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The Academy finally apologises to Sacheen Littlefeather

Apache activist and actress, Sacheen Littlefeather, was booed off stage after accepting an Oscar on behalf of Marlon Brando. Now, 50 years later, the Academy has finally apologised. 

When Marlon Brando won an Academy Award for ‘The Godfather’ in 1973, he wasn’t there to receive his accolade. Instead, indigenous actress Sacheen Littlefeather, of Apache heritage, walked on stage to collect the Oscar on Brando’s behalf.

Littlefeather’s surprise appearance was part of a political statement by Brando, who wanted to shine a light on the mistreatment and misrepresentation of indigenous people in Hollywood.

It remains one of the most-viewed Oscar speeches of all time, and is considered the Academy Awards’ most overt political moment.

But Littlefeather was not warmly received at the time. In a speech penned by Brando, she told the audience of the Wounded Knee occupation – a 1973 protest by Native Americans following failure by the US government to fulfil treaties with indigenous Americans.

The response was booing and discriminatory statements. Backstage, Littlefeather was even threatened with arrest. Actor John Wayne was reportedly so enraged he had to be restrained from charging on stage.

In the years since, Littlefeather has heard nothing from the Academy – despite claims its tried to face up to its muddy racial past. Instead, the actress received a vitriol of hate from both the public and the media, and had her acting career placed on hold by the federal government.

But on Monday, almost 50 years after the fact, the Oscars released a statement apologising for the ‘abuse’ Littlefeather experienced as a result of her appearance on the show.

The letter was issued by Academy president David Rubin, and will be read in full at a September Academy Museum event honouring Littlefeather herself.

‘The emotional burden you have lived through and the cost to your career in our industry are irreparable’ Rubin said. ‘For too long the courage you showed has been unacknowledged. For this, we offer both our deepest apologies and our sincere admiration’.

In an interview with The Hollywood Reporter, Littlefeather shared her ‘stunned’ response to the apology. ‘I never thought I’d live to see the day I would be hearing this, experiencing this’, she said.

Littlefeather’s memories of the night reflect on changes to the film industry in recent years – as well as struggles to undo years of inequality.

‘I focused in on the mouths and the jaws that were dropped open in the audience, and there were quite a few’, Littlefeather said in an interview with the Academy. ‘But it was like looking into a sea of Clorox, you know, there were very few people of colour in the audience’.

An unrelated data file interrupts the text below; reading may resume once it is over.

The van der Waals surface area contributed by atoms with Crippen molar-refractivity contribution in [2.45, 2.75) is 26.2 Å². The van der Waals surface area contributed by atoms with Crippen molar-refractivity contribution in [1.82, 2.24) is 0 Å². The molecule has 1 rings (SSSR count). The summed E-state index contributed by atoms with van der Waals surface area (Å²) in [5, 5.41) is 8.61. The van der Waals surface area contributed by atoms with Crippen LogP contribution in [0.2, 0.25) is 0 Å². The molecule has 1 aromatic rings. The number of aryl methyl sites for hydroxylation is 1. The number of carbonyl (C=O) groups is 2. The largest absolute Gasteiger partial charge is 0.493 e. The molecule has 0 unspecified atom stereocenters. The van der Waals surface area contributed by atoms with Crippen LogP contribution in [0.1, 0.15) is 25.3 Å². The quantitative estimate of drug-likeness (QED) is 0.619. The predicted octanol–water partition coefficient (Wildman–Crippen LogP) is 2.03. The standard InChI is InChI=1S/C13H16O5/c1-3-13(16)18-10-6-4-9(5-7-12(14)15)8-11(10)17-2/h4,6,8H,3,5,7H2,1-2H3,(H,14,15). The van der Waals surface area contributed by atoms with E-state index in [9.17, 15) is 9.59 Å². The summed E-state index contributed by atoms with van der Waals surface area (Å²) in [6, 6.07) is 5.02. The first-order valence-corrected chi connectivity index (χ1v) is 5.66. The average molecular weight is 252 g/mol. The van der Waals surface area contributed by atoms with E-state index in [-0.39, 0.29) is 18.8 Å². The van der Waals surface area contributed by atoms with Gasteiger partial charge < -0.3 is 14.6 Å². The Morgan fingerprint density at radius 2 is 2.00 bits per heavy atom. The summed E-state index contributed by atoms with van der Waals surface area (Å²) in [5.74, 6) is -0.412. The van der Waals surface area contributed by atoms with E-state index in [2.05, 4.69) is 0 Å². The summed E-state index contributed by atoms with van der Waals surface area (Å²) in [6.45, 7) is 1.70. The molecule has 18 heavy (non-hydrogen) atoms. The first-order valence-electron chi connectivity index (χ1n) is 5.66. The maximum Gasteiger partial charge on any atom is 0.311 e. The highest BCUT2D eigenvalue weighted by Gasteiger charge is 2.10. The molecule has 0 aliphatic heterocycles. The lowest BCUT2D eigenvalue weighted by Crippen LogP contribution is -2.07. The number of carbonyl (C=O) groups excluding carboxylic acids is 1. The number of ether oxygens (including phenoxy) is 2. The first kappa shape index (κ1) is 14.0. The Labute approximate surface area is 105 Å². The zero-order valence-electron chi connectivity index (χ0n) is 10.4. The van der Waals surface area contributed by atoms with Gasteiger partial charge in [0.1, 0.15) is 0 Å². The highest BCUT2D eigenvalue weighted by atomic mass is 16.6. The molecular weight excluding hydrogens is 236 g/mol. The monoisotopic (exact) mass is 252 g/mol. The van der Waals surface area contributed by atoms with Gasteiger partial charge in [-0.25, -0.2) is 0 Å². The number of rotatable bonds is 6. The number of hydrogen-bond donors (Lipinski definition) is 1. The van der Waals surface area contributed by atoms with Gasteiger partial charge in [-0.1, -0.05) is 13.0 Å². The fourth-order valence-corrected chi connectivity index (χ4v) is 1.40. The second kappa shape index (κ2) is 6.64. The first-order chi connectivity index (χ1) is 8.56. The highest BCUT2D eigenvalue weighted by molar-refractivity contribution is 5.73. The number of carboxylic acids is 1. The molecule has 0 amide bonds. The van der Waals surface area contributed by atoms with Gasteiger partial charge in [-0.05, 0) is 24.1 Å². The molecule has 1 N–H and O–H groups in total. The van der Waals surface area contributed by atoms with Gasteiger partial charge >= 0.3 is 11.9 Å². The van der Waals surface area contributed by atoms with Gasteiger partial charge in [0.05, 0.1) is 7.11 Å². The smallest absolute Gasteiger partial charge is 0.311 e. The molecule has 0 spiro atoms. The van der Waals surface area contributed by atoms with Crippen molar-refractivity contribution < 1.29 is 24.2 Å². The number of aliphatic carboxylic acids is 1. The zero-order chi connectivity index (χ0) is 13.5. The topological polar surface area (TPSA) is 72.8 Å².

Conversations around representation at the Oscars have grown year on year. But controversy still follows the Academy over its lack of diversity.

Every year, nominations and wins are the crucible for important discussions around race, equality, and privilege.

In 2016, an all-white set of nominations sparked the global #OscarsSoWhite protest. But years on, not much has changed.

In 2020, only one Black actor received a nomination. Cynthia Erivo, who received a nod for best actress, said ‘It’s not enough that I’m the only one. It just isn’t’.

And this year, in 2022, the Academy was slammed for inappropriate music choices, after British actor Daniel Kaluuya and American singer H.E.R were backed by the soundtrack to Toto’s ‘Africa’ as they walked onstage.

The Oscars’ apology to Littlefeather is reassuring, but in the wake of continued controversy and fumbling attempts at inclusion, it’s hard to believe.

It’s also painfully overdue. Waiting half a decade to address your mistakes is hardly admirable. The Academy’s decision to release this statement in the wake of other apologies for indigenous mistreatment is also in line with a long tradition of tick-boxing Hollywood.

But Littlefeather is focusing on the positives. The Academy’s ‘Evening with Sacheen Littlefeather’ event this September has been described as an event of ‘conversation, reflection, healing and celebration’, a statement Littlefeather has found comfort in.

‘It feels like the sacred circle is completing itself before I go in this life’, she said, alluding to her terminal breast cancer diagnosis.

Littlefeather also shared that she’s looking forward to the Native American performers and speakers at the event. ‘I am so proud of each and every person who will appear onstage’, she reflected, drawing a comparison between her own experience at the Oscars podium in 1973.

A commendable appreciation by Littlefeather is ultimately the outcome of inherent self-belief. In the face of all adversity, false promise, and neglect, she stands by the statements she made 50 years ago – perhaps holding on to a hope that one day others would too.

‘I never stood up onstage in 1973 for any kind of accolades’, Littlefeather said. ‘I only stood there because my ancestors were with me, and I spoke the truth’.

 

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